Chinese white teas are incredible feats of production. These teas have represented the pinnacle of sophistication for a thousand years, and no other tea in the world surpasses the subtlety and uniqueness of these teas. Some of the better known Chinese white teas are:
Silver Needle (Yinzhen)
The best of the best, this incredible tea is a fuzzy silver leaf bud (the flowery orange pekoe leaf) that is picked by hand the day before it opens. It is steamed and dried quickly, the result is a tea that looks like its name, a silver needle. This tea has no caffeine and no chlorophyll, and almost no polyphenols. It is light in weight for its size, and is fortunately very forgiving in terms of steeping. It is a very subtle tea with a slightly sweetish taste. The Chinese sometimes add dried rosebud of chrysanthemum to the steep to add to the flavor, which is not necessary, but can certainly be quite flavorful.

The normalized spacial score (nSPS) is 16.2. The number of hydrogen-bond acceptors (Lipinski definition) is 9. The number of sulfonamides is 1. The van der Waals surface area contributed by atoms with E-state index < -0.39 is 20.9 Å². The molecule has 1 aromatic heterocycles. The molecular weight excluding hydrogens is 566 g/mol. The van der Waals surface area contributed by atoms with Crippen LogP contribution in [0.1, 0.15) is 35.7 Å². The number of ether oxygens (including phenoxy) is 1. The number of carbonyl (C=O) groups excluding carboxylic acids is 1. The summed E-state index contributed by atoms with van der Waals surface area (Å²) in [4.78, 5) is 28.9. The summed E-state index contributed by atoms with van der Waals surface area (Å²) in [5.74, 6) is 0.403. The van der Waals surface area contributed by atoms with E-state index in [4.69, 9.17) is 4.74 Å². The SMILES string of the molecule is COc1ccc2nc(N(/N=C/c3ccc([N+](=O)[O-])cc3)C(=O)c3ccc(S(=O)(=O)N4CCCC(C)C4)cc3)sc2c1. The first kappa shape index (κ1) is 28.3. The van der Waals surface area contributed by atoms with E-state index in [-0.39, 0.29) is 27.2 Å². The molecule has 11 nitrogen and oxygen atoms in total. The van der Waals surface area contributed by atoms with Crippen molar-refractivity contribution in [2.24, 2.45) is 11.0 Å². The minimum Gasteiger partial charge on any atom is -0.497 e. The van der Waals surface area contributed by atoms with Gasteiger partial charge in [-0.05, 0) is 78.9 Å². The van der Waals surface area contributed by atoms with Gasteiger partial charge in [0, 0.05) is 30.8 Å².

While Silver Needle truly is the best of the white teas (and perhaps all teas if you share my opinion), there are a number of others that are flavorful, but not in the same league. Shou Mei (mentioned before in the green tea section) can also be a white tea, but is a more common tea in terms of flavor and complexity. White Peony (Bai Mudan) is another white tea made by tying many leaves of a lower quality tea together to form the shape of a peony flower. It is actually quite good, but again, not quite in the same league as Shinzhen.